President Javier Milei's sweeping ‘omnibus’ reform package was dealt a major setback on Tuesday as lawmakers in Congress prevented it from advancing and the bill was promptly returned to committee stage for a rewrite.
The drama came despite the bill winning general approval in the lower house last week. However, as lawmakers began voting on the mega-reform bill article by article on Tuesday, it became clear that the government did not have the numbers to pass key sections.
Just as the Chamber of Deputies was preparing for a vote, the head of the La Libertad Avanza caucus in the lower house requested and obtained the adjournment of the session.
Oscar Zago, leader of the ruling party caucus, called for the bill "to go back to committee" in a motion passed by lawmakers that left the Milei's sweeping economic reform bill – which includes privatisations and the revamping of the penal code – up in the air.
"The governors [of the provinces] did not keep their word," he declared.
The matter is being sent "back to committee" for further dialogue, Zago added, while denying that the move was a failure for President Milei.
The new hurdle for the package, which last week won approval in principle pending further examination, was put up as Milei was on a trip to Israel.
The president responded furiously to the news.
"Our government programme was voted for by 56 percent of Argentines and we are not willing to negotiate it with those who destroyed the country," the far-right leader said in a post on the X social network from Israel, where he is on an official visit.
"We know that it will not be easy to change a system in which politicians have enriched themselves at the expense of Argentines," he added.
Presidential Spokesperson Manuel Adorni said that work on the package would continue and insisted that cuts to government spending will still have to be made.
"All government expenses will have to be reviewed to comply with President Milei's order, which is zero deficit," Adorni told the LN+ channel.
Members of the opposition celebrated what they saw as a victory.
"A political defeat for the government," said Peronist lawmaker Leandro Santoro, referring to the drama in parliament as "unprecedented ridicule" for the government.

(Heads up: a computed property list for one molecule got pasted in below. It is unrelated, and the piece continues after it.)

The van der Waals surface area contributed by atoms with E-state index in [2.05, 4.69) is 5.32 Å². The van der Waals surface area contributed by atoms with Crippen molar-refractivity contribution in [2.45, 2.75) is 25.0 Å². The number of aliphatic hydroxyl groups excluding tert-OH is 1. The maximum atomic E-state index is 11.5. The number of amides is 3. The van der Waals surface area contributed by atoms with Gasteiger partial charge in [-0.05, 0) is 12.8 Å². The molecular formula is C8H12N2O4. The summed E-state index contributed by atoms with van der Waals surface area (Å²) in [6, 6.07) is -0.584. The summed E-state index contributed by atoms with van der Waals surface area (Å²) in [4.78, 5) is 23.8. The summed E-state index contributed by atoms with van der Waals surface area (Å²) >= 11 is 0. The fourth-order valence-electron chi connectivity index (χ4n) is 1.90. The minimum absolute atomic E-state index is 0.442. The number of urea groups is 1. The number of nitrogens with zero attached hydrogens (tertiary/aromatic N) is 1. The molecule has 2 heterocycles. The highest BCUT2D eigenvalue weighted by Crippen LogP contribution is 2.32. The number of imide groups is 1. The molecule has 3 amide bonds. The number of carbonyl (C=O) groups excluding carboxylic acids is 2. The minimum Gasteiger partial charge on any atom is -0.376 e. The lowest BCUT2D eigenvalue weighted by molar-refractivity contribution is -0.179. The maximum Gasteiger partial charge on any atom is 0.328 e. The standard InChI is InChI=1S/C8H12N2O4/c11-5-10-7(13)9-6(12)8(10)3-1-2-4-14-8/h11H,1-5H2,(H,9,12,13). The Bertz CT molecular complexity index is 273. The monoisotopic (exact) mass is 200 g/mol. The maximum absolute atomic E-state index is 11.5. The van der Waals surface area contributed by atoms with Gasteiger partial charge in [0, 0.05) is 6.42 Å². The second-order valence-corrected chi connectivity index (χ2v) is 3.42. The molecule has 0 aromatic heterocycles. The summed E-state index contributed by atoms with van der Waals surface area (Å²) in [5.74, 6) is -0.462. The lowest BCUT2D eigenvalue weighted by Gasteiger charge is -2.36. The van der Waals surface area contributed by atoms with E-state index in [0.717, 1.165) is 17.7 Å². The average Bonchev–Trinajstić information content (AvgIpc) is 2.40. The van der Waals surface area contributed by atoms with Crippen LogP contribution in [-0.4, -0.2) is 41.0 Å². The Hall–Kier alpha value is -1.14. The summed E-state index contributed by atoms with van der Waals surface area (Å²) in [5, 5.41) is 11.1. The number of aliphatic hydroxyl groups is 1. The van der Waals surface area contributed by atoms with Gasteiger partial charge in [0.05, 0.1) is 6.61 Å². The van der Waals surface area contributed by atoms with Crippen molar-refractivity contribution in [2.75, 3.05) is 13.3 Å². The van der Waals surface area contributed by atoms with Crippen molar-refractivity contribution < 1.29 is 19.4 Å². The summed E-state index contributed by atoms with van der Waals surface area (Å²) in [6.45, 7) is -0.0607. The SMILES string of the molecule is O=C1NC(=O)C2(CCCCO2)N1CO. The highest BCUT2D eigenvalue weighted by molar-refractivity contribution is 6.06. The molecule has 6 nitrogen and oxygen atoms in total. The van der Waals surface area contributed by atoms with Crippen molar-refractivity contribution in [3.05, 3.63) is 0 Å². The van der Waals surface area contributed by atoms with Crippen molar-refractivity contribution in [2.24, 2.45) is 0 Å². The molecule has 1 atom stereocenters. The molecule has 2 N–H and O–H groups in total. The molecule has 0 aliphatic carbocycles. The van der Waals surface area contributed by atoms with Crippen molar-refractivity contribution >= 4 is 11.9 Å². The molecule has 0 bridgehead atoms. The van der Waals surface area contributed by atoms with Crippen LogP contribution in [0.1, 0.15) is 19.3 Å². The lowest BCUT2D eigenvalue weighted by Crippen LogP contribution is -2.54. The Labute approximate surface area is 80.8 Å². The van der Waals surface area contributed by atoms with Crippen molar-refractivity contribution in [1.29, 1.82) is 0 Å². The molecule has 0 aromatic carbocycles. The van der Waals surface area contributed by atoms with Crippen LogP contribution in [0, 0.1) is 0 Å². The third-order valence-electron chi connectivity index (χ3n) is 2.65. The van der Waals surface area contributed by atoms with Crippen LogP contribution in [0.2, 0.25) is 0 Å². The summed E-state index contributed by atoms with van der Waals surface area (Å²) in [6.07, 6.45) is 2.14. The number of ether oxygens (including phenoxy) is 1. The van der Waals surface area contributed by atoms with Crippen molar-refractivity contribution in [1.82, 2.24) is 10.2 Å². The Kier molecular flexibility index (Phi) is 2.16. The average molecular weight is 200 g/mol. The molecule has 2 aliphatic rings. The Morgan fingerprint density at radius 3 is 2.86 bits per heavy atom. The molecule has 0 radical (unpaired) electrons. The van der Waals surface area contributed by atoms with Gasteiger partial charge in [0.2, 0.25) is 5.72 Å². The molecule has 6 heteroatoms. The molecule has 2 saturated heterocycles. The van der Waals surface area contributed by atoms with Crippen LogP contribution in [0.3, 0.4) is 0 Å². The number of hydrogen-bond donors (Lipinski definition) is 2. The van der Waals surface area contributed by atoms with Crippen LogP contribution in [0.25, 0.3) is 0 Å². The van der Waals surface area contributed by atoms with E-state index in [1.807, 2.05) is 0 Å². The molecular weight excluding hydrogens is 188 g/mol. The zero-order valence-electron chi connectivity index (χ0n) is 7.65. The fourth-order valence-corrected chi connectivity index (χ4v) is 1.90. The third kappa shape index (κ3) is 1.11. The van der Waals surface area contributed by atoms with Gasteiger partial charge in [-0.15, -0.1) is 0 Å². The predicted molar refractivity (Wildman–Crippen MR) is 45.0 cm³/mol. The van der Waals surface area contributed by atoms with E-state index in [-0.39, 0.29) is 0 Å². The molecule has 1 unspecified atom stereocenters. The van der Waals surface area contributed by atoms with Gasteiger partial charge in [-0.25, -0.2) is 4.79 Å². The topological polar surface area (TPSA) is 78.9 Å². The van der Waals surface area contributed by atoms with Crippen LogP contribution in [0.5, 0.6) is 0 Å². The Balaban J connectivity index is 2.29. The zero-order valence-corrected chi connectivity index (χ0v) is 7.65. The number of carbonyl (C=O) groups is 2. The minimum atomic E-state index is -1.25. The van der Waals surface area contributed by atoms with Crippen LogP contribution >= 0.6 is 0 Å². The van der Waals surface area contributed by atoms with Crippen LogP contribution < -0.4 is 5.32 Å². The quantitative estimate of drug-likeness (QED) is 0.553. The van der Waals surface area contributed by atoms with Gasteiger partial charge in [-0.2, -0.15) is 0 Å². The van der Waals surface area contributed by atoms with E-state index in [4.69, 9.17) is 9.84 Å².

Left-wing lawmaker Myriam Bregman told reporters that "this means they [the government] have to start from scratch.”
"The popular repudiation [of Milei’s reforms] was felt throughout the country," she continued, referring to protests that occurred last week in front of Congress during debate on the bill.
Bill's future unsure
The 'Omnibus Law' won general approval in the Chamber of Deputies last Friday, though lawmakers planned to vote on its articles one-by-one in Tuesday’s session.
The bill's key points include the delegation of emergency powers to Milei allowing him to govern by decree and sweeping state reform, including the privatisations of tens of state firms. Initially containing 660 provisions covering the economy, trade, culture, criminal law, even football clubs, the bill has since been whittled down to around 300 articles.
The future of Milei’s deeply controversial reform package – known formally as the "Ley de Bases y Puntos de Partida para La Libertad de los Argentinos" – is now unknown.
Milei has previously vowed to toughen austerity measures should the bill not pass Congress and even to put it to the people in a referendum.
The president’s office said in a second statement issued Tuesday night that provincial governors had taken “the decision to destroy” the bill and accused them of “betraying their voters.”
In last week’s marathon congressional sessions addressing the bill, the government was still negotiating articles with its allies even as the legislation was being debated.
Lawmakers did not receive a final copy of its text until the second day of sessions.
Earlier in the afternoon, the deputies present had approved special "delegated powers" for Milei, which would allow him to govern by decree for at least one year, though opposition lawmakers managed to reduce its scope.
"We are afraid of a weak democracy, which concentrates in a single person the possibility of extorting companies, organisations and citizens and ends up leaving us all defenceless,” said Coalición Cívica ARI deputy Paula Oliveto.
The original text of the law promoted the far-right idea of "limiting all state intervention that is not necessary to ensure the effective exercise of their constitutional rights.”
The government received narrow support (134 to 121 votes) for the declaration of an economic, financial, security, tariff, energy and administrative emergency. The opposition forced the withdrawal of declarations of fiscal, social security and health emergencies.